Sunday, March 19, 2006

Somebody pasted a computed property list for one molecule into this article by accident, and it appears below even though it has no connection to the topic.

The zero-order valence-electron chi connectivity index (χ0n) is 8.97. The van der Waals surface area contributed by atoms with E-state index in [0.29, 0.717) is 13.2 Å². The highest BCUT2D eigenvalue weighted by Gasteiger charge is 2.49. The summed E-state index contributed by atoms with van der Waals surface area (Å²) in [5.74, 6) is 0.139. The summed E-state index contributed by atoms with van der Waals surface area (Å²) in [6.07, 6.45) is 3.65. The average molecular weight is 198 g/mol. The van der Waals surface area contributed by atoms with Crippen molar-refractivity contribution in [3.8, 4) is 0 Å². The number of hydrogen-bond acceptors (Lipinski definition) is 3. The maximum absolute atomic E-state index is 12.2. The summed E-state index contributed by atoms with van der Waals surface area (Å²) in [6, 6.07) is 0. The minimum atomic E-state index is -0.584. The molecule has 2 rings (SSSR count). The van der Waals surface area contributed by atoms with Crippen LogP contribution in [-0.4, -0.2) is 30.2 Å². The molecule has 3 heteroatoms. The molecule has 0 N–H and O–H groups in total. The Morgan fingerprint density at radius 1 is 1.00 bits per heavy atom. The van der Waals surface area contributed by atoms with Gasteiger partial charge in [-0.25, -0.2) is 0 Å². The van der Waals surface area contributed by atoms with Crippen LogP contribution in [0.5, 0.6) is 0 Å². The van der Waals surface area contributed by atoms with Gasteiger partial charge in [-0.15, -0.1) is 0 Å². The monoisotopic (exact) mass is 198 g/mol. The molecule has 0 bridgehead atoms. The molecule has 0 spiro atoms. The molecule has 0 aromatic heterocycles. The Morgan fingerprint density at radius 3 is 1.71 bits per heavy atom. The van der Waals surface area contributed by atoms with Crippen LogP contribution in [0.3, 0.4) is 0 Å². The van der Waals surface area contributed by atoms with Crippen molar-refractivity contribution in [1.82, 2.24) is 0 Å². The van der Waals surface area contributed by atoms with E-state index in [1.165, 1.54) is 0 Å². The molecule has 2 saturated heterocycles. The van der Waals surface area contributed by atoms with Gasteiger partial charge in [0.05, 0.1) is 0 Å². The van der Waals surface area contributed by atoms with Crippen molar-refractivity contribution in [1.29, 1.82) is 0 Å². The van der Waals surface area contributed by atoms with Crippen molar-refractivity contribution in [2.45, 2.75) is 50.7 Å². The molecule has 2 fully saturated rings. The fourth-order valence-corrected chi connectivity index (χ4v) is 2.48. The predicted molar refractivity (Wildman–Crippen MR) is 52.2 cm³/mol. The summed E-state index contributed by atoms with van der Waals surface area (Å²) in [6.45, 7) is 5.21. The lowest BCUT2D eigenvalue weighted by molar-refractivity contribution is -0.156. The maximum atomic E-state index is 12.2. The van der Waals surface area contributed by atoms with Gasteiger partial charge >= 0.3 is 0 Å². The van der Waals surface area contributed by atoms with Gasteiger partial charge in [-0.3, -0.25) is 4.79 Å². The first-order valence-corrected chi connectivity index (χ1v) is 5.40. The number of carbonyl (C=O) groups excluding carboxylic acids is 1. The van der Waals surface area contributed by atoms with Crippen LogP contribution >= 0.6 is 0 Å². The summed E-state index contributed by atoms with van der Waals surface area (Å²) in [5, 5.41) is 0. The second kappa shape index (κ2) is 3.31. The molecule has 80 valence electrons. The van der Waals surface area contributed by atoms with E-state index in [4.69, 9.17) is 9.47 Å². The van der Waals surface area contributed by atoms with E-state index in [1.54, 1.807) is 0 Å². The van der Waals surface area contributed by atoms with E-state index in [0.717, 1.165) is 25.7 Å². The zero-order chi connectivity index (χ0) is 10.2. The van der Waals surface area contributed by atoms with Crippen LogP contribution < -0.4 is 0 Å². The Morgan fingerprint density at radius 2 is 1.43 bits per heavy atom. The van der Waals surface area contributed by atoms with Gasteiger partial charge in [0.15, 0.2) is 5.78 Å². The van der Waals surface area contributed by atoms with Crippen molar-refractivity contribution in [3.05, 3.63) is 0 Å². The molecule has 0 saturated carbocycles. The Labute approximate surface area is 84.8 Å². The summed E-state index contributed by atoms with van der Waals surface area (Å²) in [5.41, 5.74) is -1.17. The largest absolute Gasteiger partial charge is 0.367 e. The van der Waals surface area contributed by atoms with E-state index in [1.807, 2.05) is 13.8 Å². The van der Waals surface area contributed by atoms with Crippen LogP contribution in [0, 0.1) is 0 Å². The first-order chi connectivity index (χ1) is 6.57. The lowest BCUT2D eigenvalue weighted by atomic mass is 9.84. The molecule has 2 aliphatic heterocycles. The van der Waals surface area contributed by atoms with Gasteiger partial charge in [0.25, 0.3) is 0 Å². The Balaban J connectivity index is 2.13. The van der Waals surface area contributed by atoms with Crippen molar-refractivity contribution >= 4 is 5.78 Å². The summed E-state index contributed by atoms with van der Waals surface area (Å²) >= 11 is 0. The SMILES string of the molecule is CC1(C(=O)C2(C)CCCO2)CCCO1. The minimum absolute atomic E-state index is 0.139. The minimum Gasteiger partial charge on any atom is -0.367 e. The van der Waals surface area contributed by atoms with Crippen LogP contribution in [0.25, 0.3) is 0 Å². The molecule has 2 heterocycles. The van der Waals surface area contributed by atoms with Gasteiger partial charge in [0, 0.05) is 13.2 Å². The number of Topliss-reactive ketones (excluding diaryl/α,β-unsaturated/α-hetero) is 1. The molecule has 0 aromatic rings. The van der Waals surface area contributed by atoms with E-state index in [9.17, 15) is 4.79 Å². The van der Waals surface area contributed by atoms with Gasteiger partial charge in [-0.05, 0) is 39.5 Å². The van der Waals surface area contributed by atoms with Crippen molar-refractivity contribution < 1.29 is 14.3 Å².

Date: March 16, 2006 Time: 08:54 AM Entry: Well, this is the day I was warned about. I am currently at my hotel room and it is Thursday morning. Considering I will not be working tomorrow or Saturday, it stands to reason that none of you will be reading this until Sunday morning at the earliest. We have been working non-stop for the last week, from 9 in the morning until late in the evenings, trying to make sense of this network that we are developing for Gecol. During this time, our dieting choices have been somewhat limited. Long story short, we’ve been eating one meal per day for the last 8 days or so. No breakfast. No lunch; just a hodge-podge collection of quasi-american foods that. we recognize and know are safe to eat. For the last three days straight, we have had nothing but Sour Cream and Onion Pringles and the occasional chocolate. Time: 5:37 The Story Continues… After a long break, I have resumed my writings to you all. Please know that it has been quite the miserable day. Apparently, my attempts to fill my stomach with even the basic Libyan staples have been a vain attempt. What took me only ten minutes to put into my stomach, grasped me in its clutches and has now spent the last 8 hours making me pay dearly. At this point, I am dehydrated, tired, and have missed a day of work. My men are all working today and I am resigned to be here sick. I can think of better ways to get free time. Now I guess I should take the time to update you on the news from Africa. Early this week, Dr. Moe decided to update my job status. My old position was “LAN Engineer,” but I was doing the work of a project coordinator in addition to my LAN job duties. This week, he has officially named me “Project Manager” for ATI. Did I get a raise? No, not yet. Everyone has asked me that. I still have a lot of work to accomplish on this project before I feel that I will be deserving of any kind of remuneration for simply performing what I thought needed to be done. Once this project is completed and we are off onto new adventures, then I think may be the time to broach a subject such as that. Project Progress: IP Team: The IP team is the security team that is in charge of implementing the “Edge” security layer of our project. They have been zooming along doing things I can’t possibly understand, but appear to be on track. Server Team: The server team has finally been freed to perform their own tasks. Their servers just got here last week so they are dying to play with their new toys. I must admit that I am jealous of these guys who get to sit and play on millions of dollars of network server equipment. I sit sometimes in amazement and watch two guys design and implement a server-client platform that is, in essence, going to power and control the whole countries power system. LAN Team: This is my team. My pride and joy. I would like to say that things here have been going smoothly for the LAN side of the project, but I would be lying. I can not get into too much detail here, for fear of putting too much information at the disclosure of the general public, but I can state a few things; In an apparent attempt to bolster the Libyan commerce system, it was decided by the client that they would take our LAN equipment list and split it in half. Originally, all parts and materials were to be purchased from the United States and shipped to this location. Local politics changed that so that the order was split into two half-orders and purchased from two local vendors here in Libya. Now, it shouldn’t have taken a rocket-scientist to understand that a third-world country has neither the skill-level, nor the resources, to warehouse the kind of equipment that I need for this project. Hence, the vendors looked at the product lists, compared it to what they could find locally, and purchased the “next best thing” according to their evaluation of quality. Now, not only am I placed in the position of having to implement a fiber-optic network that covers millions of square miles, but I have to do so with equipment that doesn’t match what I ordered. Further, each product I need is provided half from one brand, and half from another. And to make things worse, no one but me and Tim understand that this equipment will not work together without some seriously large changes to the implementation. Fiber optics is not as simple as just placing a cable at two points and connecting them to a switch. After a week of going absolutely crazy, I have finally calmed down and started to facilitate the best method of making this equipment work. As usual, I would have gone crazy were it not for my team. Tim has been great at figuring out how to make these non-standard parts meet together and then still have them exceed the standards we are required to meet. Without him, it would have truly been a nightmare. Off Duty News: In other news, I am supposed to be going to get my Villa tonight. Doctor Moe and I are moving the team into a villa here in Libya and hiring a personal staff to maintain the house for us. So, by the end of next week, I will have a 4 thousand square foot home with an on-site security guard, live in housekeeper, and live-in cook. And no, this is not an attempt to set ourselves up like princes or anything of the sort. It is currently costing us over $100.00 per day to live and eat in this hotel. Splitting a 4 thousand dollar per month villa, even with the cost of hiring the staff, will cut that by two-thirds to about $37.00 per day. It’s a great country! Additionally, the villa will have satellite and DSL so we will be able to get online in the evenings and talk more with our friends and families over in the states. The other men in the team miss their friends and families as much as I miss you all and the lack of communication with the States has been difficult on them. Other News: In other news, it seems that I’m getting my request granted for an assistant. Dr. Moe has finally agreed that he is anything but organized, and has asked me if I wanted to bring April over here to work with us and assist him and me in this project. Of course I’m completely taken the idea. I get to take my girlfriend to Africa for a month. How many boyfriends can say that? If things go well and she likes the position, it could have the opportunity to become permanent and she would be working with us long past the end of this one project. If that is the case, she would be traveling with me and Doc to London, Cairo, and a few of the other destinations that we have to visit. She’s been all jumping up and down for the last week or so while I’ve been trying to get things situated here on this end, but either she or I will have an update on that in the coming week or so, I hope. More exciting news: Free X-Boxes for ATI staff. Yup, you heard it… lol. Since we are partnered in this project with Microsoft, my server admin asked him if it would be permissible to get a copy of a piece of software that we would like to have for this project. Mohamed, Microsoft’s equivalent to me in this project, said that might be a little difficult, but that he could probably swing Xbox 360’s for everyone if we were interested! You should have seen how fast he became popular with the ATI staff. This is a man who knows how to get what he wants from a customer! End of update.. Well, that’s about it for the work update and big news. Now I find myself sitting here wondering how to communicate what I’m thinking to all of you back home. Or course, I get to talk to April on the phone fairly regularly, but the rest of you are pretty much hard to communicate with from five-thousand miles away. I wish I could bring all of you over here. Just having the opportunity to sit here and write this message to all of you, while glancing over at the local fishermen trying to force a living from the sea below is a grandiose experience that I wish you could all enjoy. Having said that, the first twinges of real homesickness settled into me a few days ago. I thought of the things I will miss at home while I am here. After speaking to Jessica through email and hearing her thoughts on her spring garden, it struck me that I will be unable to have a garden this spring. This will be the first year that I will not be able to go out onto my porch at home and enjoy the solitude of cleaning, trimming, and just admiring the plants that I have been growing for years. No tomatoes. No Passion Flower this year. There are lots of things I will not be able to enjoy for a while if I am over here. The solitude has been different, but comforting. Most of you who know me are aware that I love social gatherings but that I also require large amounts of “Tommy” time; time where I can be alone with my thoughts. Here, I have been able for the most part to enjoy that time with myself and spend some serious time evaluating who I am, where my life is, whether or not I am happy with it, what I would rather be doing, etc. Have no fear that I am completely alone though. For whatever reason, something in my personality draws others to me like a magnet. There are those I lead at work, those who come to me for advice, and those who come to me as equals; wanting to enjoy the opinions of another they consider of the same caliber. On the other side of that coin, there are those I go to spend time with simply to sit and share the enjoyment of nature over here, such as the times that Chris and I sit on my balcony, rarely speaking while we sip our coffee and enjoy the wonder of Africa spread out for thousands of miles around us. Desmond is my link to home. His crude machinations that can make even the strongest stomachs turn reminds me what life is like back in North Carolina. He is my connection to the real world waiting for me back home. Tim is Tim. Though always one who seems to follow where I lead, he is as rock-solid in his lack of direction as ever. He has more brains than any two of us combined in most things, but requires someone to guide him in the right direction where he can use those talents most productively. So, in that, he fulfills my need to be a big-brother. He is the arrow of talent that requires me to be the bow that fires him true to his destination. Tom Hadry is a compatriot, a fellow leader. Though he accepts my leadership of the team without question, you can see a strong line of hardness in his steely eyes when he looks at you in the manner in which is his custom. He says little unless there is something to be said of importance, and yet his sarcasm and wit appear at the most convenient times, relieving the group from a tense situation. He is the closest thing to Doc Holliday that I have found in Africa, though no one can replace Doc in my eyes. Mike Clark is my Todd of Africa. He is content to sit and play on his laptop, oblivious to everything around him and rarely commenting on things. He sits and quietly absorbs what is going on around him. For those of you women in my life, there can be no replacements. There is no way to possibly find the qualities in the people here that exist in each of you. I miss you all terribly and wish each day that you could be here even for a little while to share this experience. Marisa: You my dear would be a rock that these people would crush themselves on here in Libya. Your forwardness and your complete love/hate relationship with all things would make you feared over here. You would succeed here in business where no other woman that I know could. Your business mind and ability to not let others beat you down would be a great accompaniment over here. Marion: My darling little sister, you would be crazy over here. No tractors to ride, no grass, and very little natural trees would have driven you crazy in the first ten minutes after you arrived. However, the shops and local wares would console you. You could spend days looking around the same little blocks of shops, picking out local things here that you would want to take home to everyone. Bannag: You my dearest friend would be my fulfillment of all things cultural and botanical. I can see you walking the streets and the local habitats, admiring the way that nature survives here in this place. You would be in love with nature’s little adjustments to rather mundane things that we see at home. The Aloe plant here has adjusted just enough to survive in this climate. The trees spread deep and fast to secure their roots against the innumerable storms that prevail against them for dominance in this sandy desert. Here, you would finally learn to dance like you keep trying to find the time to do in the states. You would love the local garb and would be fitting quietly into the culture in your subtle ways within a week of your arrival. And the music? The music here, both local and that of Lebanon, which has strong influence here, would entice you like no other you have heard. Sameena: You could cook anything here you wanted. This whole country is a giant mixing pot of creative things to do with curry! You would be browsing the local markets, bartering and haggling the local merchants, and preparing all kinds of local dishes while constantly calling me a “wuss” for not being able to enjoy the “flavor” of the local custom. Note however, that when I return, I now will have great recipes for Dogs of all breeds and also for Pigeon, which is discovered last night, is NOT a delicacy no matter how it is prepared. … end of blog for this day (I had to run do some work) New Journal Entry: Date: 03/17/2006 Time: 10:22 PM (Libyan) Sorry that I had end my last journal entry before I could finish my diatribe, but duty called and I had some things to take care of. It is now 10:20 PM on Friday night. I went out with the staff to the Corinthia this evening for dinner and I am happy to say that my apetite, as well as my health has returned to quasi-normal considering where we are and what options are available to us. I spent the morning today walking the market square near the hotel. There is a tent-market where peddlers gather on the weekends to sell their wares. Rows and rows of stalls occupy space beside one another over the bare concrete and sand in an endless maze of small shops. This was indeed an adventure. As I walked through the shops, I get an amazing variety of responses from the local people. Americans are rare here so I am noticed and commented on by most every shop that I pass. Additionally, I am significantly taller than the regular population here, making me stand out all the more in a public place like this one. I have noticed a particular cultural difference here that has caused me to start wearing my sunglasses every time I leave the hotel to travel in public. The normal people you see on the street here are not like strangers you might encounter in America. Considering the vast amount of them and the singularly small amount of me, I find it a smart thing to hide my eyes here. I tend to be a person that likes to look directly at someone and sometime over the years I have apparently developed a direct look that some would find challenging. When the locals here look at you, being an American, they do not turn their heads or avert their eyes when you look directly back at them. Rather, they usually tap their friend on the arm or make some comments that I am quite sure I should be glad that I cannot understand. So, in order to avoid starting a scene in public, I find places like this more easily navigable when they cannot see my eyes. I’ve never paid attention to the American habit of avoiding a direct look until I spent some time amongst the people here. It’s another small thing, yet significant if you want to understand the culture and their reaction to you. Having said that, let me state that the women here seem to react much better towards Americans than I expected. For a society of sub-classed gender, they are amazingly conversational with those of other cultures. Today as I walked through the market, I would turn row after row of similar items; things from watches, to Hugo Boss jackets, Armani clothing, Oakleys, and thousands of other less-than-legal memorabilia. Amongst the market shops are dispersed the occasional shop where you will find women cutting hair, braiding hair, or other such salon-style services being offered. Intermixed with these were hundreds of music stores. Now, the word Music Store takes on a whole new meaning in this country. For instance, the average CD costs me 1.5 dinar, which is about $1.10 US. Instead of having only the 12 or 15 songs you would expect to find, you will instead receive a CD that is the complete list of every album the artist has ever done. I purchased a CD of a woman named Daal a few days ago. When I returned to my room to download the music to my iPod, I found that the CD contained 15 whole CDs already ripped to MP3 format. So, in essence, that’s about 200.00 US worth of music for about 1 dollar US. Today, I decided to make a cultural event of it as I perused the shelves of the merchants. As I would walk through certain sections, I would hear local music blaring from the speakers of stereos at tent-shops. I would stop and ask the person, while pointing to the speaker that the music was coming from, “Who is this? Can I buy this music?” They would, after a few minutes of language-adjustment, get my drift and point me towards a person who sold that album and they would then happily tell the person what I was asking about. I bought about 8 CD’s that way in 10 minutes from different shops. Bannag, you would find this funny. I found a CD today titled “America’s Top 100 of 2006.” I was at first amazed, and then stunned by the content of this album. When I turned it over (and pardon me for doing this from memory) the contents of this album included Abba, the Beatles, Patti Labelle, Kenny Rogers (he’s huge over here), Bob Marley, Willie Nelson, Aqua, and a ton of others that haven’t been heard from in years back in the states. I distinctly remember falling over laughing when I saw “Itsy Bitsy Teeny Weeny, Yellow Polka-Dot Bikini” as one of America’s Top songs for 2006. After the markets, we took a brief respite here in my room while waiting on my meeting with Doc at 5:30. I am distinctly dissatisfied with my luck in finding a villa over here. I think it would be accurate to say that I have probably visited 10 to 15 of them in the last week or so, and each one has more issues than the last. Either the owner thinks that we are rich oil-company contractors and can afford $8,000.00 per month, or they can’t be available for two weeks. Either way is a lose-lose for me. So far, we know that my travel Visa is getting extended as well as a few of the others, but I want to get these guys into the villa in enough time to enjoy the experience. The one we saw that we really like is a little steep on price. The one that Doc wanted us to get is one of the ones I saw tonight. Once I got there, I really liked it and figured it would make a great second choice. However, after having our super-secret-security guy do some checking, that building has been attacked twice in recent years by raiders, so I’m not too sure about that one. It’s getting to be a really stressful situation. The guys really want to get somewhere where we can get online and talk to our friends and families back home. Additionally, it would give us access to things like our bank accounts and other such related internet-based conveniences that we need to be able to access during those brief business hours that are available to us here in Africa. When it is 8 PM here and we get home, it’s already 1 PM there in the states, leaving us very little time to get things coordinated, send emails, chat with relatives, etc. More than anything we are missing the communication with the world in which we have lived. I miss talking to all of you, being able to video chat with the people who have been depending on that feature of our stay, etc. I’m not sure what else that you all want to know about. I’m sure I’ve bored some of you to death. If you’ve actually managed to make it this far through this entry, then I applaud you. Well, in other news, April just called me. Apparently we have a new digital camera at home waiting for me to play with when I have to return Raymond’s. She bought a 6.1 Megapixel digital, so now there is no excuse for you people not to be emailing me photos! On that subject; Thanks Tom for the photos! I liked the photos of your new house. Its amazing to see how drastically different vinyl siding looks when all I have seen over here is concrete and cinderblock. There is not one wood or metal building in this entire country. Everything here is concrete, stone, and marble. It’s a very “heavy” place to live. I miss you all so much. I really look forward to a nice afternoon sitting on my porch with everyone over at the house, cooking out on the barbeque and drinking REAL coffee! (I haven’t had a cup of real coffee in three weeks!) Right now, I’d love nothing more than to be cuddled up on my sofa with my baby at about 11:00 AM on a Sunday morning, listening to James Taylor on my cd player, enjoying the smell of Spring in the states, and smelling the fresh scent of coffee brewing and SAUSAGE! God I miss pork! Sameena, how the heck do you do it? No bacon, sausage, pepperoni, etc. It’s crazy. You have no idea how much Americans rely on pork products. I’m finding myself at the moment in another of those “I miss home” moments. Parts of me wants to see this beautiful country and to travel to exotic destinations, but another part of me wants to be doing nothing more than driving in my new Jeep and blaring Randy Travis at the top of my lungs while I go to Sonic drive-thru for a bacon-egg and cheese Toaster with a lemon-berry slushee! At this point I’m sorely stuck between wanting to get a villa and wanting to just get Internet here at the Hotel. It’s against the law in Libya to have an ISP for commercial customers, so there are no email services or internet services that serve businesses except for GPTC, the government-owned telecommunications company. But, since we have some pretty serious connections in the government here, we get to bend the rules a little. I’ve got the good Doctor working with a contact in Tunisia and here in the Libyan government to grease some wheels to get Internet here at the hotel for us. I would gladly stay in this little room day in and day out if I could communicate with the outside world. I’m a big fan of personal time, but sometimes I yearn for the communication of English-speaking people. The most English I have heard since I’ve been here is from the waiters at the Italian restaurant. None of the hotel staff can say anything besides “Chicken or Fish?” when I call downstairs and they have YET to ever understand me when I say “3 Pepsi, 2 Pepsi Diet, and 3 water.” (That’s how you have to speak to the room-service here. And I’m in one of the two four-star hotels in the entire country!) In other news, there is an apparently huge local event occurring this month here in Africa, though I assume it’s occurring all over the rest of the world as well. There is a solar eclipse happening this month on the 29th and millions of people have started flocking here in advance to get a room in town to be able to witness the event. Apparently, whatever makes this particular eclipse so special, only occurs every 150 years. Ok.. I’m tired now. I think I’m going to relax a little with my audio book and take myself to bed. I’ll write more again soon. I miss hearing from you all. Please please please write me soon. Thanks to all of you who have written and emailed me thus far. Please keep it up. I know you think life is sometimes mundane, but you have no idea how good it is to hear from those I love back home. My love, Tommy … end of blog for this day.